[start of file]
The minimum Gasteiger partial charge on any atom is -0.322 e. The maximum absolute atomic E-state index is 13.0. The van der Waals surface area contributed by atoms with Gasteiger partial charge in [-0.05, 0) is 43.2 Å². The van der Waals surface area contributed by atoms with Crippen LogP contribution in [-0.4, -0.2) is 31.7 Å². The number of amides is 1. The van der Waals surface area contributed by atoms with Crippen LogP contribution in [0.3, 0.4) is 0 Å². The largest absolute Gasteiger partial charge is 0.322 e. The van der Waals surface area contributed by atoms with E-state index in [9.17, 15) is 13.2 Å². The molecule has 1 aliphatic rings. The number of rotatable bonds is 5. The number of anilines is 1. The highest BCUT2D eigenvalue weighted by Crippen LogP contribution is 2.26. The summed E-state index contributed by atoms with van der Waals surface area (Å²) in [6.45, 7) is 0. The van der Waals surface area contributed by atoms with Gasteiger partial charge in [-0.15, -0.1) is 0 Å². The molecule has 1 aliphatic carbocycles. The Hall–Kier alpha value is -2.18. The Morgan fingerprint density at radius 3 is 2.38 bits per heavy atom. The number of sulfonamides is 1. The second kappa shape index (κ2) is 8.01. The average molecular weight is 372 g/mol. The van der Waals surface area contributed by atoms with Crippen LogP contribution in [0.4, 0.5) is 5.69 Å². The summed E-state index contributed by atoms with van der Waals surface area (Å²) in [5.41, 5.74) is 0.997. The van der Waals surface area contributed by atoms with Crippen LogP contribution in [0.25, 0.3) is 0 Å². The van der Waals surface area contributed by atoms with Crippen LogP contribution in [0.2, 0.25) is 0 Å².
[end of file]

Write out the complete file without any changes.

The minimum Gasteiger partial charge on any atom is -0.322 e. The maximum absolute atomic E-state index is 13.0. The van der Waals surface area contributed by atoms with Gasteiger partial charge in [-0.05, 0) is 43.2 Å². The van der Waals surface area contributed by atoms with Crippen LogP contribution in [-0.4, -0.2) is 31.7 Å². The number of amides is 1. The van der Waals surface area contributed by atoms with Crippen LogP contribution in [0.3, 0.4) is 0 Å². The largest absolute Gasteiger partial charge is 0.322 e. The van der Waals surface area contributed by atoms with E-state index in [9.17, 15) is 13.2 Å². The molecule has 1 aliphatic rings. The number of rotatable bonds is 5. The number of anilines is 1. The highest BCUT2D eigenvalue weighted by Crippen LogP contribution is 2.26. The summed E-state index contributed by atoms with van der Waals surface area (Å²) in [6.45, 7) is 0. The van der Waals surface area contributed by atoms with Gasteiger partial charge in [-0.15, -0.1) is 0 Å². The molecule has 1 aliphatic carbocycles. The Hall–Kier alpha value is -2.18. The Morgan fingerprint density at radius 3 is 2.38 bits per heavy atom. The number of sulfonamides is 1. The second kappa shape index (κ2) is 8.01. The average molecular weight is 372 g/mol. The van der Waals surface area contributed by atoms with Crippen LogP contribution in [0.4, 0.5) is 5.69 Å². The summed E-state index contributed by atoms with van der Waals surface area (Å²) in [5.41, 5.74) is 0.997. The van der Waals surface area contributed by atoms with Crippen LogP contribution in [0.25, 0.3) is 0 Å². The van der Waals surface area contributed by atoms with Crippen LogP contribution in [0.2, 0.25) is 0 Å².